Publishing Partner: Cambridge University Press CUP Extra Publisher Login
amazon logo
More Info


New from Oxford University Press!

ad

A History of the Irish Language: From the Norman Invasion to Independence

By Aidan Doyle

This book "sets the history of the Irish language in its political and cultural context" and "makes available for the first time material that has previously been inaccessible to non-Irish speakers."


New from Cambridge University Press!

ad

The Cambridge Handbook of Pragmatics

Edited By Keith Allan and Kasia M. Jaszczolt

This book "fills the unquestionable need for a comprehensive and up-to-date handbook on the fast-developing field of pragmatics" and "includes contributions from many of the principal figures in a wide variety of fields of pragmatic research as well as some up-and-coming pragmatists."


Academic Paper


Title: Response to W. J. Barry & J. Trouvain, Do We Need a Symbol for a Central Open Vowel? JIPA 38 (2008), 349–357.
Author: Daniel Recasens
Email: click here TO access email
Institution: Universitat Autònoma de Barcelona
Linguistic Field: Discipline of Linguistics; Phonetics
Abstract: In the paper ‘Do we need a symbol for a central open vowel?’, William Barry and Jürgen Trouvain unveil possible gaps in the IPA chart while positing the need for having three basic phonetic symbols for transcribing open vowels of the world's languages. The main point raised by the authors is that the phonetic quality of a in languages with a single open vowel is somewhere in between that of the open front and back vowels in more complex vowel systems. They exemplify this point by referring to the open vowel of the Spanish word gata, which is usually transcribed with the symbol [a] in spite of being more central than Cardinal Vowel 4. Several possible solutions are proposed: adding small capital A or barred a for the open central vowel to the already existing symbols [a] and [ɑ]; keeping [ɑ] for the open back vowel, moving the symbol [a] to the open central vowel position, and having either [æ] or small capital A as symbols for the open front vowel. As argued below, I do not believe that three IPA phonetic symbols are really needed for the transcription of different variants of a.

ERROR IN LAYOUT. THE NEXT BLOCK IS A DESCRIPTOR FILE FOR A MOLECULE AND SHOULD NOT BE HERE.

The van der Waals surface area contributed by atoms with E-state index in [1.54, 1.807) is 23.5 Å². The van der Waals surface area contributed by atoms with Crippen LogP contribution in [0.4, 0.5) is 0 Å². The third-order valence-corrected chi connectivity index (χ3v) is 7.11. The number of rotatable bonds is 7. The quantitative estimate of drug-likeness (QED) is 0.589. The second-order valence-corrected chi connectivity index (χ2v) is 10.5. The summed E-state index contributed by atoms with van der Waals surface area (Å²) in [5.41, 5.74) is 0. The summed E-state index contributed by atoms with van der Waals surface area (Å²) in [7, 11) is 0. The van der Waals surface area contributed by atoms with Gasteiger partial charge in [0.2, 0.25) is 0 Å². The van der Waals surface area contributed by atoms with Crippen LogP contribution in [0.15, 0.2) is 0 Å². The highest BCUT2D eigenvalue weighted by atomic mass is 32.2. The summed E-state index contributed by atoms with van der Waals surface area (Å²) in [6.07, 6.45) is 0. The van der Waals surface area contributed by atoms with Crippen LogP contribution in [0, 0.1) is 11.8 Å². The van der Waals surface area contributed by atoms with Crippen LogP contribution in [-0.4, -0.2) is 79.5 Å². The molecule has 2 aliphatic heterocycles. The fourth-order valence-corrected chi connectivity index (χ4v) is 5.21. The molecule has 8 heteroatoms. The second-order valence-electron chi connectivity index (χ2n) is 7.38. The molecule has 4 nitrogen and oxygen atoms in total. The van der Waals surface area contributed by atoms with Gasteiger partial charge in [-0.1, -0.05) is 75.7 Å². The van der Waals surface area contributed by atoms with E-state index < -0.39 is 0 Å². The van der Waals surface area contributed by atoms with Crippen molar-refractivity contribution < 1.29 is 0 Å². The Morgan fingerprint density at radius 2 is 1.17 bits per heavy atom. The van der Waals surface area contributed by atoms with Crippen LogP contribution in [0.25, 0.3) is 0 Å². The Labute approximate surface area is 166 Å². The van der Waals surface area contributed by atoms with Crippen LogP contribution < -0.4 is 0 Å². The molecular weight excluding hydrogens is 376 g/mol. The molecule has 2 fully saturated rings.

CUP AT LINGUIST

This article appears IN Journal of the International Phonetic Association Vol. 39, Issue 2, which you can READ on Cambridge's site or on LINGUIST .



Add a new paper
Return to Academic Papers main page
Return to Directory of Linguists main page